As we receive the Body and Blood of our Savior, let us follow the example of Mary, keeping and pondering all these things in our hearts.
When the Lord finally returns to renew and glorify our human flesh in heaven and earth, may he find his mysteries alive in our hearts, and so may we ourselves have life forever in the heart of God.

That God Be Glorified in All

For the Mass at Night on the Nativity of the Lord

Luke 2:1-14
Isaiah 9:106
Titus 2:11-14

The Gospel tonight describes Christ’s birth with four phrases.
she gave birth to her firstborn son

She wrapped him in swaddling clothes

laid him in a manger

there was no room for them in the inn

This tight report tells us nothing about the feelings of Joseph and Mary.
We don’t hear if they were sad, angry, afraid, or joyful.
However, what we hear tonight about the shepherds is that they were sorely terrified.
The angel of the Lord appeared to them
and the glory of the Lord shone around them,
and they were struck with great fear.

Sometimes angels brought angry or frightening messages from God.
God sometimes sent angels to kill people.
The shepherds had strong, Biblical reasons to be afraid, to be very afraid.
Tonight was to be different.
The angel said to them,
“Do not be afraid”

During the events that led up to and surrounded the birth of Christ, this was the fourth time that an angel found it necessary to say, “Do not be afraid!”
Zechariah, the father of John the Baptist, met an angel who told him of the things to come.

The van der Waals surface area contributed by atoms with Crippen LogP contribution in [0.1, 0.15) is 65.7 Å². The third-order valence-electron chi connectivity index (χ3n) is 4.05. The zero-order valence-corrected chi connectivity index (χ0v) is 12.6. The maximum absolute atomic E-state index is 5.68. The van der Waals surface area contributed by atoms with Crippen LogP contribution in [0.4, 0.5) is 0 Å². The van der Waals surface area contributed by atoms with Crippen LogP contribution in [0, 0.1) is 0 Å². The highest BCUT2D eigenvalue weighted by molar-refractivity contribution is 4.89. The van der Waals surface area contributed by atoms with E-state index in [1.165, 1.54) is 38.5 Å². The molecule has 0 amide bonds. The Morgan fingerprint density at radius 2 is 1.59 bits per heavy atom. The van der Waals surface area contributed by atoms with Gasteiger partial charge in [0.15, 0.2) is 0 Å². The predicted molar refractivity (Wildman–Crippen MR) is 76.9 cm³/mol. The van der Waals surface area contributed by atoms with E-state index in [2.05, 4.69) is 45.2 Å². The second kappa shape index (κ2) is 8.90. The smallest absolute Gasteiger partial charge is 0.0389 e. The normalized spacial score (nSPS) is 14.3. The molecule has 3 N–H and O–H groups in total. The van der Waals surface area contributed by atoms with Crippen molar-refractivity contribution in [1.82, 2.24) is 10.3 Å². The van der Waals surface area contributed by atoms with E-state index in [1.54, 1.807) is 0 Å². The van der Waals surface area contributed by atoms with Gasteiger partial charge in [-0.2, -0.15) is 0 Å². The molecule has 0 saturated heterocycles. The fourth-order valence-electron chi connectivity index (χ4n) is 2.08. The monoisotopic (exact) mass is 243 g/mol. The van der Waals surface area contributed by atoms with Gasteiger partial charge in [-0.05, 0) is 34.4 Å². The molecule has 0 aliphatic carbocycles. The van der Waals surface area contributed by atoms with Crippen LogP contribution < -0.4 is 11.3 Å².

“Do not be afraid!”
The Blessed Virgin Mary met an angel who greatly disturbed her with the greeting, “Hail, all-filled with grace!”
“Do not be afraid!”
Joseph, who would be the husband of Mary, met an angel who told him what was happening with his bride-to-be.
“Do not be afraid!”
Now Christ is born, and it is the turn of the shepherds to meet with an angel.
The angel said to them,
“Do not be afraid;
for behold,
I proclaim to you good news of great joy that will be for all the people.”

Great joy is to take the place of great fear.
Zechariah, the Blessed Virgin Mary, St. Joseph, and the shepherds— they all heard an angel of the Lord say, “Do not be afraid!”
Then the angel gave them God’s plan of goodness and great joy.
a savior has been born for you who is Christ and Lord

Three titles: Savior, Christ, Lord.
In the usual thinking of God’s ancient people, those titles meant that God chose, anointed and sent the newborn to lead Israel in victory over the entire world.
If he were to lead Israel to triumph, then he would need an army.
The shepherds saw the army.
And suddenly there was a multitude of the heavenly host with the angel,
praising God and saying:
“Glory to God in the highest
and on earth peace to those on whom his favor rests.”

Battle Cry and Victory Song of Heaven’s Army!
Glory to God in the highest
and on earth peace to those on whom his favor rests.

That is the battle cry of Christ the Lord and Savior himself.
However, he did not come to take up sword and spear to lead Israel in war against Caesar Augustus.
The battle of Christ was to give highest glory to the Father, and to do so in such a way that men and women would come to peace with God.
The mortal enemy of God’s glory and mortal enemy of our being at peace with God— the mortal enemy is sin.
The battleground is my heart and your hearts, our thoughts, our choices, and our actions.
Are we ready for war?
The shepherds were afraid.